This issue of The ANZIAM Journal is dedicated to the memory of Dr Hilary Booth,
who died from heart failure on May 26th at the early age of 48
after a lifetime battling cancer.
After taking a B.Sc. at The University of Adelaide with a major
in Mathematical Physics, she was a full-time artist for some
years before returning to the academic world. She obtained her
Ph.D. at The University of New England in 1999, with a thesis
entitled The Static Maxwell-Dirac Equations.
Hilary was a very visible figure on the
Australian scene in mathematical physics, mathematics and finally
bioinformatics, in which her mathematical creativity found its fullest
expression during the last five years. She was also known internationally for
her artwork. She had a warm and sparkling personality and those who knew her
will remember her lively discussions, her ready laugh, her spontaneous wit and
prolific creative ideas. She was a friend to many and will be sorely missed.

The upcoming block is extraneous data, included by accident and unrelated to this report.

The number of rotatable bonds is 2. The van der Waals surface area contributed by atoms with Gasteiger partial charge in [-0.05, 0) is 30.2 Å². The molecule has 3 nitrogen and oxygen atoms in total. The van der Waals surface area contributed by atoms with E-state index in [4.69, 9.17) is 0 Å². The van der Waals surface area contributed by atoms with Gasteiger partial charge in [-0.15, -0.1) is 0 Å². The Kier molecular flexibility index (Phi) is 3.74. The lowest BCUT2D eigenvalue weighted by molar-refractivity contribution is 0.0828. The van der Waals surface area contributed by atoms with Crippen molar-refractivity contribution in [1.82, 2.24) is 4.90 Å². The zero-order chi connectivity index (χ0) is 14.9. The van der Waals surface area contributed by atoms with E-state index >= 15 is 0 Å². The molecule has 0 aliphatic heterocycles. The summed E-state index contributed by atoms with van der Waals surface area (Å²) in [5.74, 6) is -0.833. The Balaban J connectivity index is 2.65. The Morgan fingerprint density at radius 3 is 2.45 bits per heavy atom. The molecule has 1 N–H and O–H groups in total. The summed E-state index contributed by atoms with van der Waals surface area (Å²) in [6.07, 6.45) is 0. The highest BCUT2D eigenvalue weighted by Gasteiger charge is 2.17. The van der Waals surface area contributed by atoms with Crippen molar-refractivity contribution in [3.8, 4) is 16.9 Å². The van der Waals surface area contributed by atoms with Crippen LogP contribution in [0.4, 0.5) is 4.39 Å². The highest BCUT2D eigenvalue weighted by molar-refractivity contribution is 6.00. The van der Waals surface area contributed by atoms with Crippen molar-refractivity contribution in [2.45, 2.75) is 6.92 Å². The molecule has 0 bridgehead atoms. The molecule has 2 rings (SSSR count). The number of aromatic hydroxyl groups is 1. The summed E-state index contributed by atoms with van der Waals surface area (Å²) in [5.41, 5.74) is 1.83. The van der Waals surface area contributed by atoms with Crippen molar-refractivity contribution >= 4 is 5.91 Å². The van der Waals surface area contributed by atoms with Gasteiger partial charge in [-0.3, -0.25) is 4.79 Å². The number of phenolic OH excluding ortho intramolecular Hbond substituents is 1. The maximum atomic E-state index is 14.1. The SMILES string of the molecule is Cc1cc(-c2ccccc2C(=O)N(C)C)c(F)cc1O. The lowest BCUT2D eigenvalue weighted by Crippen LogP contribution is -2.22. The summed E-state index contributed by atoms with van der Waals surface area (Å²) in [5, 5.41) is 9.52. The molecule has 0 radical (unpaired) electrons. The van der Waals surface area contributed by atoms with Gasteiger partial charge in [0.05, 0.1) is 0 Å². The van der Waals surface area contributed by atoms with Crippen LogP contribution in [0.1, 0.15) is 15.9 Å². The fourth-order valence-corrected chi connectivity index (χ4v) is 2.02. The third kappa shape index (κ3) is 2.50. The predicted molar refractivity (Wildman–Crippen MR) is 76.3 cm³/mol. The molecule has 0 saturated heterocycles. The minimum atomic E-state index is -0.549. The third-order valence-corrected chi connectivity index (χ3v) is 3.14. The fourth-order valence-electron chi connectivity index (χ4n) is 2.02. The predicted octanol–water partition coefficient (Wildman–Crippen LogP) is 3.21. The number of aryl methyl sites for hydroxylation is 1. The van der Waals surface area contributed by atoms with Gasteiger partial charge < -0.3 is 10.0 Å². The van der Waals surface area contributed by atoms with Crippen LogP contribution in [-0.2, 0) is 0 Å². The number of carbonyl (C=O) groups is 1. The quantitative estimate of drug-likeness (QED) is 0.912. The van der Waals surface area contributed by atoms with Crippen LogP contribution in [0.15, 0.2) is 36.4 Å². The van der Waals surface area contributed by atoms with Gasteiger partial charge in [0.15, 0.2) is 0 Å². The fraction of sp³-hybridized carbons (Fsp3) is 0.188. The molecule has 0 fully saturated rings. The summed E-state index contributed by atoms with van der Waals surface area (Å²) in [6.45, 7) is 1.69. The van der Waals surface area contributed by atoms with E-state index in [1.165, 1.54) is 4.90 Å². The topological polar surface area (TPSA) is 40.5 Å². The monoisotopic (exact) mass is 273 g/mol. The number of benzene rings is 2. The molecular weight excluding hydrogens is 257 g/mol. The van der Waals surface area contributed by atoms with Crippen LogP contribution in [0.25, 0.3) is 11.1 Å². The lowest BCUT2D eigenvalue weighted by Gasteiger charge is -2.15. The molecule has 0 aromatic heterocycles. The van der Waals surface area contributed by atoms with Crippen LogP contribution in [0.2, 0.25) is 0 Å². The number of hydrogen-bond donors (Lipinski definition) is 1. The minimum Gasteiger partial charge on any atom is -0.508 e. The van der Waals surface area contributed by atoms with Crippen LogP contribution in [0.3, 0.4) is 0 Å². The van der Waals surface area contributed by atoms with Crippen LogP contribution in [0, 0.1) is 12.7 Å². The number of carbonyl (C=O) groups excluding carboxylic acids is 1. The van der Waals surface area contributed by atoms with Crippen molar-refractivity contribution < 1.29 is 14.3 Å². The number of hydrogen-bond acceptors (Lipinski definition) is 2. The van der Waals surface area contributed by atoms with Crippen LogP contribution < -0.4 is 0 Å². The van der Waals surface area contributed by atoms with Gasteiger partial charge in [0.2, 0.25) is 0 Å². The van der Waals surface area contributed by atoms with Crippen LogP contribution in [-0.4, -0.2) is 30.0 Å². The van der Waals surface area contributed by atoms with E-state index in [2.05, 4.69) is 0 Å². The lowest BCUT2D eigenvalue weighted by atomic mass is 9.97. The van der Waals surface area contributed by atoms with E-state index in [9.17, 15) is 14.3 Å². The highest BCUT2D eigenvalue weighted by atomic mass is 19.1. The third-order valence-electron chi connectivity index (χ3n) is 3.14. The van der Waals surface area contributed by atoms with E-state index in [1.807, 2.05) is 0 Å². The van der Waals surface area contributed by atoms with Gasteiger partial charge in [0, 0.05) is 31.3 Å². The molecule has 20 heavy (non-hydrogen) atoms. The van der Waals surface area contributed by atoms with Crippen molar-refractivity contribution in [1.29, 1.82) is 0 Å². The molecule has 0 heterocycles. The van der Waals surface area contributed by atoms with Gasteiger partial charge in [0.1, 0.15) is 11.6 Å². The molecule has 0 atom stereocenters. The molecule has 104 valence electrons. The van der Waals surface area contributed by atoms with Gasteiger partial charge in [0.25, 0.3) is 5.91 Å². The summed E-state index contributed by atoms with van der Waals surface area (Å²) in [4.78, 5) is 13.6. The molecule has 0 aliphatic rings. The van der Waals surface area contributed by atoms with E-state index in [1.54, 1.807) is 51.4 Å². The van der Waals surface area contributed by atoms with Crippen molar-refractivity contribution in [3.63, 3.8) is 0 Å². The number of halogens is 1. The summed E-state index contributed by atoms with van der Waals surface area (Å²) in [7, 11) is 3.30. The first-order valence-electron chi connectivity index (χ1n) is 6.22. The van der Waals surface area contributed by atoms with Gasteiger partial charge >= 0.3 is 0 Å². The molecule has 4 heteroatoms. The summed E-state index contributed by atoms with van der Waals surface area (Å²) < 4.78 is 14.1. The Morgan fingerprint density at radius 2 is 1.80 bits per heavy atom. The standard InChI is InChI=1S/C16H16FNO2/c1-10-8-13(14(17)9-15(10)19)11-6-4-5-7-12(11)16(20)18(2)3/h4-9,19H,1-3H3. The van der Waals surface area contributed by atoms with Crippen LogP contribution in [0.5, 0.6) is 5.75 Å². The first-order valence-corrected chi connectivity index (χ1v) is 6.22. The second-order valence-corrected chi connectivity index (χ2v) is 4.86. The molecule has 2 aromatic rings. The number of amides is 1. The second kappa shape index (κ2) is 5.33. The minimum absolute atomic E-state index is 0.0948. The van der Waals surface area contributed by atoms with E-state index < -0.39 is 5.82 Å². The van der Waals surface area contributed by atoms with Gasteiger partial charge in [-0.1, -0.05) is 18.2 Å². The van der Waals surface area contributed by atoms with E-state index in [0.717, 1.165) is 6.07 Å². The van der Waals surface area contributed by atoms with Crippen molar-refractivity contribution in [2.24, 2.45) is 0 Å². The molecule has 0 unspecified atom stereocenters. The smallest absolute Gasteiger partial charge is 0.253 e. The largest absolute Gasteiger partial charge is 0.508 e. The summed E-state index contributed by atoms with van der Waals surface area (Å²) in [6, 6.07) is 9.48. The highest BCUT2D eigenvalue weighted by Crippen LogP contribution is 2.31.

While at Adelaide, Hilary served a period as an Assistant Editor for The ANZIAM
Journal and designed its present cover. A derivative of this subsequently
became the cover for the Gazette of the Australian Mathematical Society. Her
rich artistic creativity was very manifest in the range of very different
alternative cover designs that were considered before the final choice for The
ANZIAM Journal cover was made. The choice was difficult and at one point we
were very close to selecting an intricate Aztec design in gold. The Journal
office currently enjoys the large framed original from which the present cover
was extracted as a portion. Hilary's artworks have featured in a number of
sole-artist exhibitions in major cities in the Northern Hemisphere.
Hilary acted as a role model for women in the mathematical sciences and
successfully juggled the demanding roles of mother, partner, researcher and
teacher. In this she followed her mother, a geophysicist, whom she lost when
she was only eight. She also managed to find some time for art, though always
less than she would have liked. As Sue Wilson notes in a moving obituary in
the latest issue of the Gazette of The Australian Mathematical Society, Hilary
was a natural teacher and had a wonderful ability to successfully nurture
students, to whom she devoted much of her time.
Hilary is survived by her two dearly loved daughters, Lila and Natalie Marvell,
to whom we extend our deepest condolences for their loss.
Emma Hunt and Charles Pearce